The UK Intellectual Property Office (IPO) has recently changed how it handles trade mark invalidation proceedings. Brand owners need to be aware of this change as it may result in an increase in the cost of managing a trade mark portfolio.
WHAT IS INVALIDATION?
Invalidation is a way in which a registered trade mark may be challenged. If the challenge is successful the trade mark will be removed from the UK register and the owner of the trade mark will lose its trade mark rights.
A trade mark may be challenged on ‘absolute grounds’ where it is not unique to the proprietor and is not sufficiently distinctive to clearly identify the proprietor’s goods or services from those of other traders. Alternatively, or in addition, a trade mark may be challenged on ‘relative grounds’ where there is an earlier registered or unregistered trade mark which is the same as or similar to the trade mark being challenged and which is being used for the same or similar goods or services. The absolute and relative grounds are set out in sections 3 and 5 respectively of the Trade Marks Act 1994. Anyone may seek to invalidate a trade mark using the absolute grounds. Only the proprietor or licensee of the earlier registered or unregistered trade mark may bring invalidation proceedings using the relative grounds.
A challenge to a trade mark (known as ‘invalidation proceedings’) may be brought in the Trade Marks Registry (part of the IPO) and/or in the High Court. The Hearing Officer in the Trade Marks Registry will usually decide whether or not a trade mark is invalid by simply looking at the parties’ written arguments without holding a formal hearing. This keeps the parties’ costs down. Invalidation proceedings in the High Court are considerably more formal and costly. A hearing will be held before a judge and witnesses will be required to attend and give evidence in the same way as in any other court action.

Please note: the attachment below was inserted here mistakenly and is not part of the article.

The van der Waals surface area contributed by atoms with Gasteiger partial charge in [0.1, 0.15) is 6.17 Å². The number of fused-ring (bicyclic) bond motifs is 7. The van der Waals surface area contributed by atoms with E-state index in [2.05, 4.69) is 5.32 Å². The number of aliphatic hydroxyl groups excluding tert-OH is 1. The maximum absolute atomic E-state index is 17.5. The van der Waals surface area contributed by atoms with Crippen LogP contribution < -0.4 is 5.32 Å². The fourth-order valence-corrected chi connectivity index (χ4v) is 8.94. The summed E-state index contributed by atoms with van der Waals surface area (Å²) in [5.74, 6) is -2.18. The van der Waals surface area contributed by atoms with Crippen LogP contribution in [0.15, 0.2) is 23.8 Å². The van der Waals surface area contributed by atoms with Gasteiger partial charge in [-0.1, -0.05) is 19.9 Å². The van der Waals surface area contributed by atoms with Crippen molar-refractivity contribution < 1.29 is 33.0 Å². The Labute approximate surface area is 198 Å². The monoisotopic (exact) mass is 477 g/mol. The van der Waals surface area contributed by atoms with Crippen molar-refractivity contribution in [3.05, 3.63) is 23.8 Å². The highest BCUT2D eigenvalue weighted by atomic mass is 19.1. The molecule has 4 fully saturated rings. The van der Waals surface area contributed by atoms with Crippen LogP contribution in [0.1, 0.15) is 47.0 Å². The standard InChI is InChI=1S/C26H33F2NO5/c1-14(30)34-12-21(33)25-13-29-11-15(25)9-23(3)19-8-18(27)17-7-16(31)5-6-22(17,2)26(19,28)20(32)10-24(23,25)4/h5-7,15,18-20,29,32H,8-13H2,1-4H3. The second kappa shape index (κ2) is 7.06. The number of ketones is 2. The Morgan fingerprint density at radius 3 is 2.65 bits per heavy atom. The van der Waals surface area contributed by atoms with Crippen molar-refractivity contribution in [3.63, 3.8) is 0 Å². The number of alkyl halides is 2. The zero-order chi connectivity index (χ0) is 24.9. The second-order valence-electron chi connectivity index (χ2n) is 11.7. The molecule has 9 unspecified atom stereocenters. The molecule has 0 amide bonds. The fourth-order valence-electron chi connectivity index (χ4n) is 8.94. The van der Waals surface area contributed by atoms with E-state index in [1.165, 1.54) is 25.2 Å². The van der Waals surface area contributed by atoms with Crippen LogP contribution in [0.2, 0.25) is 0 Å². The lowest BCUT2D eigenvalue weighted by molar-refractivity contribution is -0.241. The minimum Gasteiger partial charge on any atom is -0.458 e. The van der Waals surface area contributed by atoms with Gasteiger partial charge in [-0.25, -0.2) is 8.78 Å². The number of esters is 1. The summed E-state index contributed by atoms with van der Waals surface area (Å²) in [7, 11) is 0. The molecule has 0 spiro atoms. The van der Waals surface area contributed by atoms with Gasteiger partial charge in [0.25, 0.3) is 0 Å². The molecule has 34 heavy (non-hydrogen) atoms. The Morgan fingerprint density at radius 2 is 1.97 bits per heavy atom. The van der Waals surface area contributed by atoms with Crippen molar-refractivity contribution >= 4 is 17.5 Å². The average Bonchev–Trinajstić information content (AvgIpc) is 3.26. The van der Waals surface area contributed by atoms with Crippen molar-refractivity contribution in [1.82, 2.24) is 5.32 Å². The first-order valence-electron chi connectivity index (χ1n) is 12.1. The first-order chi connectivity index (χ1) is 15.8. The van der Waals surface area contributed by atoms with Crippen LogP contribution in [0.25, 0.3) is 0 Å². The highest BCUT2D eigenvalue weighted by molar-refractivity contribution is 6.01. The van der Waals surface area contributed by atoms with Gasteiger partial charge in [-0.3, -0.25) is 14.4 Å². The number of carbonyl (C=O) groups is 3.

WHY INVALIDATE A TRADE MARK?
A brand owner may want to invalidate a trade mark either to (1) prevent a competitor business having a monopoly over a name or logo that should never have been registered as a trade mark because it does not satisfy the legal criteria for registration; and/or (2) prohibit a competitor from encroaching on its registered or unregistered trade mark rights, for example if it has missed the opportunity to file an opposition to the mark when it was at the published application stage.
A SECOND BITE OF THE CHERRY
Legal proceedings are governed by the principle of ‘res judicata’. This means that once a judge has ruled on a legal issue that same issue cannot be opened up for a second time and tried again in any other judicial tribunal. Until recently, res judicata did not apply to invalidation proceedings. This meant that an applicant who made an unsuccessful challenge to the validity of trade mark in the Trade Marks Registry was free to begin proceedings in the High Court asking it to rule on the same question. The applicant had a ‘second bite of the cherry’ in the hope that the High Court would reach a different decision. The same could happen in reverse where invalidation proceedings had been brought first in the High Court.
A NEW DEVELOPMENT
A recent decision of the High Court in the case of Evans (trading as Firecraft) v Focal Point Fires Plc has established that res judicata should apply to invalidation proceedings. In this case the Claimant, Firecraft, had been selling fireplaces under the mark FIRECRAFT for a number of years. Firecraft did not have a registered trade mark but did have unregistered trade mark rights as a result of its use of FIRECRAFT. This meant that it could prevent a competitor using FIRECRAFT for fireplaces by bringing an action for passing off.